Venturing into the forest on Cassandra’s world the team find a set of transport rings hidden in the undergrowth that transports them to a lab hidden underground. Daniel finds evidence that it’s a lab belonging to the Goa’uld Nirrti which she used to experiment on the children of the planet.
Back on the base Cassie starts to get worse, eventually wandering the halls and causing the lights to start exploding before falling unconscious again, forcing her to be moved to an observation lab. Carter returns to the base to report in and stays behind to help support Fraiser and take care of Cassie. Carter attempts to engage the girl in their shared pastime of chess, finding that Cassie is now able to manipulate the miniature chess pieces with her mind by interacting with their magnetic bases.
In the off-world lab the rest of SG-1 start documenting objects they find to bring back, only being disturbed by a seemingly random ring activation before heading back, not knowing that it’s Nirrti using her invisibility tech. Arriving back to the base to debrief they confirm more of Nirrti’s experiments which were an attempt to create an advanced host for herself via a selective breeding program, with Cassie being an advanced stage of the program. While Fraiser tries to find a cure to her condition it turns out that Nirrti had followed SG-1 to Earth.
Eventually Nirrti attempts to reach Cassandra, who manages to raise the alarm, triggering the base lockdown. Eventually Cassie detects that she’s in the observation room with them, allowing one of the guards to use a TER to reveal her location and O’Neill to zat her. During her subsequent interrogation Nirrti refuses to given any information as Cassie takes a turn for the worse. While the others debate what to do with the prisoner Fraiser, feeling hopeless at the situation, chooses to take drastic action, deciding to hold Nirrti at gunpoint and demand information on how to save her daughter. Nirrti, placing her own survival above her project, agrees to save her in exchange for being freed.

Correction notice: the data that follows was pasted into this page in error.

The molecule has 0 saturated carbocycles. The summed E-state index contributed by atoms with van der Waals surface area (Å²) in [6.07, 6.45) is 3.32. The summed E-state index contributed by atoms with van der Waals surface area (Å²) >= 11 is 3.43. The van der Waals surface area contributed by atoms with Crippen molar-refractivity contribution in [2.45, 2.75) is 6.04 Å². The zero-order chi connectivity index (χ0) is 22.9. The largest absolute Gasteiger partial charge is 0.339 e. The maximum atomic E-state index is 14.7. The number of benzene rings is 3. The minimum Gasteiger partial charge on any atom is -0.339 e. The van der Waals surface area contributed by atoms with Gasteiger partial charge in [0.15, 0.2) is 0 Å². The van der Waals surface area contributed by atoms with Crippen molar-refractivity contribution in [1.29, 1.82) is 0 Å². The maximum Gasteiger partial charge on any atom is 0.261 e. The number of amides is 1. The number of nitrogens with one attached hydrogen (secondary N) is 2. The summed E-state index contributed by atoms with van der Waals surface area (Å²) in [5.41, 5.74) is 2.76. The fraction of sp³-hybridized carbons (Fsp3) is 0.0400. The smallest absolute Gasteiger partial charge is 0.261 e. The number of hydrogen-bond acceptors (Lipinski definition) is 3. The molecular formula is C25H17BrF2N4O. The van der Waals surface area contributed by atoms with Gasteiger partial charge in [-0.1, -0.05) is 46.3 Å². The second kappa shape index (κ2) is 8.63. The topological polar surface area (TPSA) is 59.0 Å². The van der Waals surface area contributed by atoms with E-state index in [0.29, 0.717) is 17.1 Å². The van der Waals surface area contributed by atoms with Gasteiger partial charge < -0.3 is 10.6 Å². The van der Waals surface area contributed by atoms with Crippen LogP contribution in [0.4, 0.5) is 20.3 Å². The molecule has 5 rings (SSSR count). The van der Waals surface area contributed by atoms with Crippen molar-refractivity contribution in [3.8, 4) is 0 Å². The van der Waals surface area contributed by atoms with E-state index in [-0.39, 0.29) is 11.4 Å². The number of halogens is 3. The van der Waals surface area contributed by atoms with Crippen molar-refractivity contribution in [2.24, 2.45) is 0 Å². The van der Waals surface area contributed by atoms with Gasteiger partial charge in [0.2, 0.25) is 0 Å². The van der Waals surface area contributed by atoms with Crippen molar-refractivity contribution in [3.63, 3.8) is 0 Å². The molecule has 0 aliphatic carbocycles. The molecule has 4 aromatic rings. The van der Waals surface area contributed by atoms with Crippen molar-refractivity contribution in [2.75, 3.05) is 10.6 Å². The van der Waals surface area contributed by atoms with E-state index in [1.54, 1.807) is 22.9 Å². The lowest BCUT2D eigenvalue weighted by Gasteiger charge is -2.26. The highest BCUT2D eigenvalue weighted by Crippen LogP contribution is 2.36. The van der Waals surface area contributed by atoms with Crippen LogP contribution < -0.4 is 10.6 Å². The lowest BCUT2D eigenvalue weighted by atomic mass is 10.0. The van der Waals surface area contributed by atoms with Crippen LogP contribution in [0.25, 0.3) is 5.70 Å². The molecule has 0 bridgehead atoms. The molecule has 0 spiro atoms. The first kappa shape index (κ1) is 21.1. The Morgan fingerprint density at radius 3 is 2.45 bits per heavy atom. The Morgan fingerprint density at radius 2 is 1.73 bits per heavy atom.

Rite of Passage finally brings back two characters that have largely been unheard of since their last appearance, Cassandra and Nirrti, and largely expands on their past connections with each other, with Cassandra once again becoming victim of the Goa’uld’s experimentation. Not only is this connection revealed to have been throughout Cassandra’s whole life, previously only been believed to have been the bomb plot and wiping out of her planet, but also for countless generations on the same planet as Nirrti essentially used it for a eugenics program.
Outside of these characters the main point of reference during the episode is Fraiser. Usually Fraiser is a side character on the show, largely being the cool under pressure base doctor having to deal with SG-1s medical issues. Here we see that not only did she adopt Cassandra after the events of Singularity but also that this personal connection with the teenager compromises her emotionally during the episode. Repeatedly she finds herself hopeless when it comes to treating her and eventually goes so far as to render a guard unconscious and threaten to shoot Nirrti if she does nothing.
Overall while the episode has these themes it never really explores them in depth here or again. Cassandra disappears from the show after this and Nirrti goes away for quite some time as well. In the end it, like many other episodes, starts to explore themes that never get properly resolved but is overall a decent episode.
· I do like everyone’s collective shock when O’Neill’s common ‘Magnets’ line is finally useful for once.
· That cake moment where Fraiser says Cassie will have a slice is probably one of the most relatable moments of the franchise.
Quote of the episode: “Magnets. Every one of those pieces got a little tiny magnet in the bottom to hold it on the board. Like when you’re driving so they don’t rattle off. Anyway every one of the magnets has a little electrical field around it. That’s how she was able to manipulate them. Magnets. They do look like horses.” – O’Neill